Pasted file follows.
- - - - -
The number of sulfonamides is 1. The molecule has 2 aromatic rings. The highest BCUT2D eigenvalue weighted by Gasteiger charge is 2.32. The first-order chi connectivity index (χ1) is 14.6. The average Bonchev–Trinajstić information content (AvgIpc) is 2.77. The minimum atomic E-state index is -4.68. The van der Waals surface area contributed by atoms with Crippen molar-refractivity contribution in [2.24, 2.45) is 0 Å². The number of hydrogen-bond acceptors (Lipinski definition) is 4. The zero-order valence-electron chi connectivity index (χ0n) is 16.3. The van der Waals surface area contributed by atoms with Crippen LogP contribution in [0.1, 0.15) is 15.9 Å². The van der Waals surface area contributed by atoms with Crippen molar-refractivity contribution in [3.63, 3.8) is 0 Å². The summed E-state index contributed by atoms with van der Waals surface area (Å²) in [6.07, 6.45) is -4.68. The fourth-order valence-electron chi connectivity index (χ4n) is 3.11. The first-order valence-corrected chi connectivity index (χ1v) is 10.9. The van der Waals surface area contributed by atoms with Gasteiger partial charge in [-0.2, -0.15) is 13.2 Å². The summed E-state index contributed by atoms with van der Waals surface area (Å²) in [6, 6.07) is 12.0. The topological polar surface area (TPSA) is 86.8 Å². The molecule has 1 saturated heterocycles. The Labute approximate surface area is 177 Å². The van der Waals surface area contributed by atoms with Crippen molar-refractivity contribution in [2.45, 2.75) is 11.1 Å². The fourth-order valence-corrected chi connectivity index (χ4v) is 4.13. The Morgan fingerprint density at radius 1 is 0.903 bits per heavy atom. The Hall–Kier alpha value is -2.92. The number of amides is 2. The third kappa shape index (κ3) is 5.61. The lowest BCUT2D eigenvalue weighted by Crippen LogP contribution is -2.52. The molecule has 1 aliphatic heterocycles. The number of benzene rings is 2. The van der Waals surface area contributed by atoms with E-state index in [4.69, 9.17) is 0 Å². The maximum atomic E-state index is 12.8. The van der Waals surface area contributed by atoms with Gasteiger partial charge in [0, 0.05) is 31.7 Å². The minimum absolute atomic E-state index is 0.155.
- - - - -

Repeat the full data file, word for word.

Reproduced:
The number of sulfonamides is 1. The molecule has 2 aromatic rings. The highest BCUT2D eigenvalue weighted by Gasteiger charge is 2.32. The first-order chi connectivity index (χ1) is 14.6. The average Bonchev–Trinajstić information content (AvgIpc) is 2.77. The minimum atomic E-state index is -4.68. The van der Waals surface area contributed by atoms with Crippen molar-refractivity contribution in [2.24, 2.45) is 0 Å². The number of hydrogen-bond acceptors (Lipinski definition) is 4. The zero-order valence-electron chi connectivity index (χ0n) is 16.3. The van der Waals surface area contributed by atoms with Crippen LogP contribution in [0.1, 0.15) is 15.9 Å². The van der Waals surface area contributed by atoms with Crippen molar-refractivity contribution in [3.63, 3.8) is 0 Å². The summed E-state index contributed by atoms with van der Waals surface area (Å²) in [6.07, 6.45) is -4.68. The fourth-order valence-electron chi connectivity index (χ4n) is 3.11. The first-order valence-corrected chi connectivity index (χ1v) is 10.9. The van der Waals surface area contributed by atoms with Gasteiger partial charge in [-0.2, -0.15) is 13.2 Å². The summed E-state index contributed by atoms with van der Waals surface area (Å²) in [6, 6.07) is 12.0. The topological polar surface area (TPSA) is 86.8 Å². The molecule has 1 saturated heterocycles. The Labute approximate surface area is 177 Å². The van der Waals surface area contributed by atoms with Crippen molar-refractivity contribution in [2.45, 2.75) is 11.1 Å². The fourth-order valence-corrected chi connectivity index (χ4v) is 4.13. The Morgan fingerprint density at radius 1 is 0.903 bits per heavy atom. The Hall–Kier alpha value is -2.92. The number of amides is 2. The third kappa shape index (κ3) is 5.61. The lowest BCUT2D eigenvalue weighted by Crippen LogP contribution is -2.52. The molecule has 1 aliphatic heterocycles. The number of benzene rings is 2. The van der Waals surface area contributed by atoms with E-state index in [4.69, 9.17) is 0 Å². The maximum atomic E-state index is 12.8. The van der Waals surface area contributed by atoms with Gasteiger partial charge in [0, 0.05) is 31.7 Å². The minimum absolute atomic E-state index is 0.155.